IMG_55.jpg

May Wine

Okay, folks. Pay attention! May is buy your Sommelier a drink month! So, every time you see me in May you MUST buy me a drink!

Alright, yes, I just made that up but, it really should be a thing. Don't you agree?

I did an article sometime back in which I mentioned participating in May Day celebrations as a kid. I recall getting out of school early and skipping or running around a maypole chasing the girls. Does anyone still do that?

May Day celebrations predate Christianity; however, as Christianity spread across Europe, it began to loose its pagan religious character. Different cultures may attach their own definition to the day but, May Day is usually celebrated on May 1st by most. Some cultures celebrate it as the day of transition from Spring into Summer. However, I think Spring Break has pretty much replaced the May Day celebrations I remember having as a kid. Here in the USA at least.

It doesn't mean that we can't still celebrate and have a glass of May Wine though. What is May Wine you ask? I'm glad you asked, as I enjoy educating my friends as to some of the history of wine. May Wine (aka Maiwein) is something the Germans came up with. I know, right? Leave it to the Germans to come up with another way to enjoy something fermented.

Since the dawn of civilization, people have been experimenting with fermentation. The argument still rages as to which came first, beer or wine? While different so called experts explain their theories, my thought is who cares? I'm thankful that they both exist today. I do, however, enjoy the history behind both.

Discoveries have confirmed that both beer and wine were being produced during the Neolithic period leaving many historians to speculate that they may have been produced by even earlier humans. I've mentioned this before but, just imagine the first human that stored some fruit or wet grain in a container of some kind only to come back after several weeks to discovered it had fermented under natural yeast. Can you imagine the look on his or her face when he or she tried some? I can visualize them calling their friends over to try some of their discovery. Wow, the very first Happy Hour!

Back to my discussion of May Wine. It is usually made by steeping sweet woodruff (a fragrant herb) in a bottle of Riesling or other white wine then adding other ingredients, such as brandy, sparkling wine, sugar, and fresh fruit. Check out some of the food and drink websites for different recipes. Or, why not experiment with a bottle of Riesling some sweet woodruff and other ingredients to your taste? Let me know how it turns out [click here].

If you're unsure of how to select a Riesling for your May Wine, refer to my October 2016 article. In the article, I discussed the different styles of Riesling and what you may expect from each style. It may help in your selection. And, if you get the opportunity to attend a Riesling tasting, be sure and try all the different styles.

One of the reasons I like May Wine and Sangria is they are light and fruity and just make for a good summer time wine to enjoy while lounging around the pool, having with a picnic, or just sharing with friends (that Happy Hour thing again). Also, if you don't add too much brandy, they usually contain less alcohol than say a Mai Tai or Bahama Mama.

This month's wine recommendation is another wine I especially enjoy during outdoor events. It is Sutter Home's Gewürztraminer, which has a hint of sweetness, but not overly sweet. It has a nice floral bouquet reminiscent of rose petals and pairs nicely with finger sandwiches and other picnic foods. Oh, and did I mention that Spec's has it for $4.94 a bottle? I know, right?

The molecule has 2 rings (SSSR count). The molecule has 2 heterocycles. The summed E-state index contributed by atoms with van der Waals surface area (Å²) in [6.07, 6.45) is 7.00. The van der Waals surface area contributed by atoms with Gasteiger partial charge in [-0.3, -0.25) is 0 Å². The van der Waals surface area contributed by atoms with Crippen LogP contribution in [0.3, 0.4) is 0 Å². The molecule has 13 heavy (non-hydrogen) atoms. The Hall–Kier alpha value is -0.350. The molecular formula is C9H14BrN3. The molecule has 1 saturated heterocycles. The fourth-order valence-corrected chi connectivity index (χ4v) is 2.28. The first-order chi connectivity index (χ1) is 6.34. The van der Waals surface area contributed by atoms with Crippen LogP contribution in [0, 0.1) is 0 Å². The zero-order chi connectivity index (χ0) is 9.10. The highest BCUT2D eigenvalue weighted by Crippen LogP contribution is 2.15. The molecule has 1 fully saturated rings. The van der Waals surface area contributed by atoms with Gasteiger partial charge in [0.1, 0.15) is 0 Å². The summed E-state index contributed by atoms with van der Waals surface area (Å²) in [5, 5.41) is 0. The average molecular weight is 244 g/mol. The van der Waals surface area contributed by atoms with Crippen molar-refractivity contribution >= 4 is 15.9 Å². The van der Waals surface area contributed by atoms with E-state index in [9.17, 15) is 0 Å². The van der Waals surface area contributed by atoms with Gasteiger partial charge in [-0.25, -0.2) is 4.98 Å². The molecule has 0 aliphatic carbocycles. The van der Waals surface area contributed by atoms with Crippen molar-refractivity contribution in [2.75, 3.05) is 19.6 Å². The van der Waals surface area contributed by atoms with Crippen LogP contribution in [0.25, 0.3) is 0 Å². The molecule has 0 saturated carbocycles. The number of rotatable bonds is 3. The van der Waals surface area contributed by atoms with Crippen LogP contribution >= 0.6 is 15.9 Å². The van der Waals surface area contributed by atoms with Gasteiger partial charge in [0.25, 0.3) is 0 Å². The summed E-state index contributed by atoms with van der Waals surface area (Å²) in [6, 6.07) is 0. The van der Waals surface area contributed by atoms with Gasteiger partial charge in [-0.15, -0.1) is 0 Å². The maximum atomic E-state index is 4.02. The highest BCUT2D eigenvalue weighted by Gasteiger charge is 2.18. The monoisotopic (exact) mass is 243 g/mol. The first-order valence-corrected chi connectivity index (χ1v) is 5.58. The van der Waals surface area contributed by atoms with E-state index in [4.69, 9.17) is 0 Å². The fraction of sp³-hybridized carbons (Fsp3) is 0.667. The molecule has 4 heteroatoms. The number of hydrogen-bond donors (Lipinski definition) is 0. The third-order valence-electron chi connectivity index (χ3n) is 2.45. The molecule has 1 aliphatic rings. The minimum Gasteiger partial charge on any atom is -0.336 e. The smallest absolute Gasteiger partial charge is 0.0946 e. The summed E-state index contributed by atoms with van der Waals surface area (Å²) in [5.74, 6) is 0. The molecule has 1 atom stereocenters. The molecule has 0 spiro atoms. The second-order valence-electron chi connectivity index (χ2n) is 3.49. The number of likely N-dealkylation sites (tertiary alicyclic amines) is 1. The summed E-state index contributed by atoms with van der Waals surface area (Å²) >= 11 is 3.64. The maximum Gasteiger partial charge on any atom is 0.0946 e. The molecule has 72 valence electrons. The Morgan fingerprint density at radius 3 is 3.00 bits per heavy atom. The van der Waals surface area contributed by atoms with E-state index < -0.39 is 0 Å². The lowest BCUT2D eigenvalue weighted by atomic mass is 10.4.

No matter your choice of drink remember my mantra: ALWAYS drink responsibly! Enjoy your life but, don't lose it! I don't care if you're driving, swimming, skydiving, or whatever; I do not want to lose my friend. Yes, that's YOU!

Until next time, Cheers🍷

IMG_52.jpg

Welcome To My Blog.

john.jpg

John Loofs, member International Sommelier Guild, has earned both Level I and Level II Certifications. Combine this with his great love of all types of food and wine, and he is the perfect tutor and guide on your journey through the vineyards of the world. Read More

bomfim2.gif

Need a recommendation?

Check out John's past posts for insights to new wines or contact John and ask for suggestions within your favorite varietal.

QandA_Cap.jpg

Question: Ever wonder how many grapes it takes to fill a bottle of wine?

Answer: Each bottle of wine contains the juice from 500 to 600 grapes.

Question: How many glasses of wine are typically in a regular size (750ml) wine bottle?

Answer: Typically 5-6. One 750ml bottle is approximately 25 ounces. So, your server can pour 5 x 5oz glasses or 6 x 4oz glasses. The difference going to the host for tasting prior to service.

Question: How many calories are there in a glass of dry wine?

Answer: A 5 ounce glass of dry wine contains between 100 and 125 calories.

Question: How many gallons of wine will one ton of grapes produce?

Answer: One ton of grapes will produce approximately 120 gallons of wine.

Question: How long does it take for a newly planted vine to start producing useful grapes?

Answer: New vines usually take 3 years to produce grapes that are good enough to make into wine. And 5 years to reach full production.

Question: What is the productive lifetime of a grape vine?

Answer: Usually 30 to 35 years and then the yield starts to decrease. Vines may produce quality fruit for a longer period, but at lesser yields.

Check back regularly for more questions and answers. Need an answer to your wine related question? Drop me a note with your question and I'll answer it here in Questions and Answers. And remember, the only silly question is the one never asked.

© 2017 Wine With John